A strategic re-framing of US homelessness policy

A strategic re-frame of US homelessness policy

In December 0f 2022 HUD, the US federal government depart responsible for homelessness policy and funding, issued new guidance on homelessness and what they proposed to call ‘Interim Housing’ (HERE)

This document announces a significant re-frame of homelessness thinking, to recast the issues in terms of public health (HERE); and so to locate the heart of the problem not so much within the homeless individual and their immediate needs, as in the wider systemic origins of the homelessness trajectory (HERE).

The underlying commitment to the values and precepts of Housing First remains un-diluted, as the strategic goal. But the new HUD policy - for the first time in many years - now accepts that there may also be a valuable role for a far wider range of responses, including ‘interim’ housing; and sees the possibility of significant improvement in the way these other services operate.

This evidently reflects the emerging vision of a new director, Jeffery Olivet (HERE) who had been one of the authors of ‘Shelter from the Storm (here), the ground-breaking paper that firmly locate/anchored homelessness, alongside so many other services, within the sphere of Trauma Informed Care

Meanwhile there have been other issues that clearly needed addressing – most notably a concern for greater racial sensitivity and equality in provision. Similarly, a few years earlier, the opioid crisis in the US had forced a revision of HUD’s position on recovery housing  here) for those with significant addiction issues compounding mental health. There were comparable adjustments made to allow for women’s refuge, where here too there was some evident value in safe housing with an emphasis on peer and group support.

At local level, meanwhile, where services were not dependent on HUD funding alone, a wider range of responses and funding streams was always possible, a patchwork of provision still exists, as determined by local perceptions of what is valuable.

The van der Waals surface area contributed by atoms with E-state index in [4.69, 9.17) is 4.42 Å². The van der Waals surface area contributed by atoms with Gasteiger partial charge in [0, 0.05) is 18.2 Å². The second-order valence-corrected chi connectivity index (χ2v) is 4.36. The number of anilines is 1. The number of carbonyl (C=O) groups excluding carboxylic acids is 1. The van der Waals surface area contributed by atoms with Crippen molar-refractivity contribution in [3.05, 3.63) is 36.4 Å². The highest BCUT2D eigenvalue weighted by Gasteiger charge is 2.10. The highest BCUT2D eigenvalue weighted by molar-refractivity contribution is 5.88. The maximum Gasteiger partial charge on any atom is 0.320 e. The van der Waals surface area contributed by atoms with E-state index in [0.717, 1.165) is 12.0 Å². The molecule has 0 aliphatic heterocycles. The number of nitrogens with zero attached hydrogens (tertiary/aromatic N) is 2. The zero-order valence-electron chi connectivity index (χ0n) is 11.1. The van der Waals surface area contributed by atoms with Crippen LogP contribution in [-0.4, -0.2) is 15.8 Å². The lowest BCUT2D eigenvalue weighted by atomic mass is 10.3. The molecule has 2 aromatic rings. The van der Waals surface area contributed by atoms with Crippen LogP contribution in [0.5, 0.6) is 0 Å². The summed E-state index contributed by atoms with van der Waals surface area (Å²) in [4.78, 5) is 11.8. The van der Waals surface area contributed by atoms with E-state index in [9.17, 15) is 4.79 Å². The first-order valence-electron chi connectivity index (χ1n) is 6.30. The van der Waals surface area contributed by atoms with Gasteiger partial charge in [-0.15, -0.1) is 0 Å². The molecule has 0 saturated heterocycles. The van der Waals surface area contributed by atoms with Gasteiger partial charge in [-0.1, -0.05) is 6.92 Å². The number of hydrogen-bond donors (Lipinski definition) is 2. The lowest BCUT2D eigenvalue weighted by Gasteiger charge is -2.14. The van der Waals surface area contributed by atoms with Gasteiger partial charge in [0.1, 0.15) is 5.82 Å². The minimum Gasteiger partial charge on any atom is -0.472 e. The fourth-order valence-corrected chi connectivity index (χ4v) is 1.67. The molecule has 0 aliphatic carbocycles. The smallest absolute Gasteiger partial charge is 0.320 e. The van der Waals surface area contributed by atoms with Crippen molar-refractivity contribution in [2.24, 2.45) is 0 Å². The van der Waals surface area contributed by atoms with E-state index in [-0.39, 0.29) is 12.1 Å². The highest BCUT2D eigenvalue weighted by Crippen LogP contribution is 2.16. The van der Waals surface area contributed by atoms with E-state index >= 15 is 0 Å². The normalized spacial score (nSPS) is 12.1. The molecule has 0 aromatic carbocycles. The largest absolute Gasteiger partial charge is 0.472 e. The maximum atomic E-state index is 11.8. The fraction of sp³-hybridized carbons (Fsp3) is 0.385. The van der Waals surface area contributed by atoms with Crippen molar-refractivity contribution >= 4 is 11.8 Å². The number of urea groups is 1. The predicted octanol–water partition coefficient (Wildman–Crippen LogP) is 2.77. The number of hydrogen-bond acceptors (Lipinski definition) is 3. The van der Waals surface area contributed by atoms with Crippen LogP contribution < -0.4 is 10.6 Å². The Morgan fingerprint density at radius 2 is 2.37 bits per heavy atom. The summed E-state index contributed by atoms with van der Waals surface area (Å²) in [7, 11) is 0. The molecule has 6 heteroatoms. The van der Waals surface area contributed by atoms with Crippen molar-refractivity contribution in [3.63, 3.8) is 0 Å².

In endorsing the principle of improving quality responses in this far wider range of provision,  HUD then offers (link) a somewhat bewildering range of ‘good practice’ endorsements, each relevant to a specific sector or services type.  There is as yet no single unifying message or vision or operationalizing guidance, beyond the broader principles of TIC and the strengths model.

At this stage it is not yet possible to assess – either on one page, or even on one site – how far the unifying concepts of the PIEs approach and framework (HERE and elsewhere on this site) may prove useful here, as they have in the UK.


Key links

Key texts

'Transforming Approaches to Shelter' : COMING SOON

Interim Housing : HERE

Recovery Housing in the US and UK : HERE

Safe havens and residential care homes : COMING SOON

Housing First as a PIEs approach : HERE

Clubhouse, campus and core-and cluster models : COMING SOON

Encampments : HERE

Outreach, in-reach and pathways: HERE

Whole systems evaluation and the public health paradigm : HERE

A PIE of pathways : HERE


Related PIElink pages currently being revised

Recovery housing in the US and the UK : HERE

Housing First and PIEs - how do they work together? : HERE

Housing models, Housing First and PIEs in the US and the UK : HERE

Housing First and PIEs in Europe : HERE

"Cross-cultural Dialogues in Homelessness' (book launch) : HERE

Trauma Informed Care and PIEs : HERE

The core skills of engagement : pre-treatment : HERE

Outside/outreach : HERE

A US road trip : HERE

A PIE of pathways : HERE